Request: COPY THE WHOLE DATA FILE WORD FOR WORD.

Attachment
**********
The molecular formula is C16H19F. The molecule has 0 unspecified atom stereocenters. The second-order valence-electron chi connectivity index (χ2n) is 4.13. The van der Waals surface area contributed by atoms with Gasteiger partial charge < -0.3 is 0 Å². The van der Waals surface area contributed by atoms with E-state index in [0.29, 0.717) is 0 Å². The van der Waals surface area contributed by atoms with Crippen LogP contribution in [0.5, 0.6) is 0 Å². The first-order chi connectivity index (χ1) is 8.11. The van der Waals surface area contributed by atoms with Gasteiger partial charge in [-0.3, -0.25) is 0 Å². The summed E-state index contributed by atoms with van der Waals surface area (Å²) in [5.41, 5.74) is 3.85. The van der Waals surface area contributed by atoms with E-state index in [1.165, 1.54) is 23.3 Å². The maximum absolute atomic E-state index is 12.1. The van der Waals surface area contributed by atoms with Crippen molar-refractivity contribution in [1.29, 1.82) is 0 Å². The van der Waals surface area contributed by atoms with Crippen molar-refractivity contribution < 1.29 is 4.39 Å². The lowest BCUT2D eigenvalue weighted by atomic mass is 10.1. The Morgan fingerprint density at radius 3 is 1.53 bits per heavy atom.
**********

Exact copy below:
The molecular formula is C16H19F. The molecule has 0 unspecified atom stereocenters. The second-order valence-electron chi connectivity index (χ2n) is 4.13. The van der Waals surface area contributed by atoms with Gasteiger partial charge < -0.3 is 0 Å². The van der Waals surface area contributed by atoms with E-state index in [0.29, 0.717) is 0 Å². The van der Waals surface area contributed by atoms with Crippen LogP contribution in [0.5, 0.6) is 0 Å². The first-order chi connectivity index (χ1) is 8.11. The van der Waals surface area contributed by atoms with Gasteiger partial charge in [-0.3, -0.25) is 0 Å². The summed E-state index contributed by atoms with van der Waals surface area (Å²) in [5.41, 5.74) is 3.85. The van der Waals surface area contributed by atoms with E-state index in [1.165, 1.54) is 23.3 Å². The maximum absolute atomic E-state index is 12.1. The van der Waals surface area contributed by atoms with Crippen molar-refractivity contribution in [1.29, 1.82) is 0 Å². The van der Waals surface area contributed by atoms with Crippen molar-refractivity contribution < 1.29 is 4.39 Å². The lowest BCUT2D eigenvalue weighted by atomic mass is 10.1. The Morgan fingerprint density at radius 3 is 1.53 bits per heavy atom.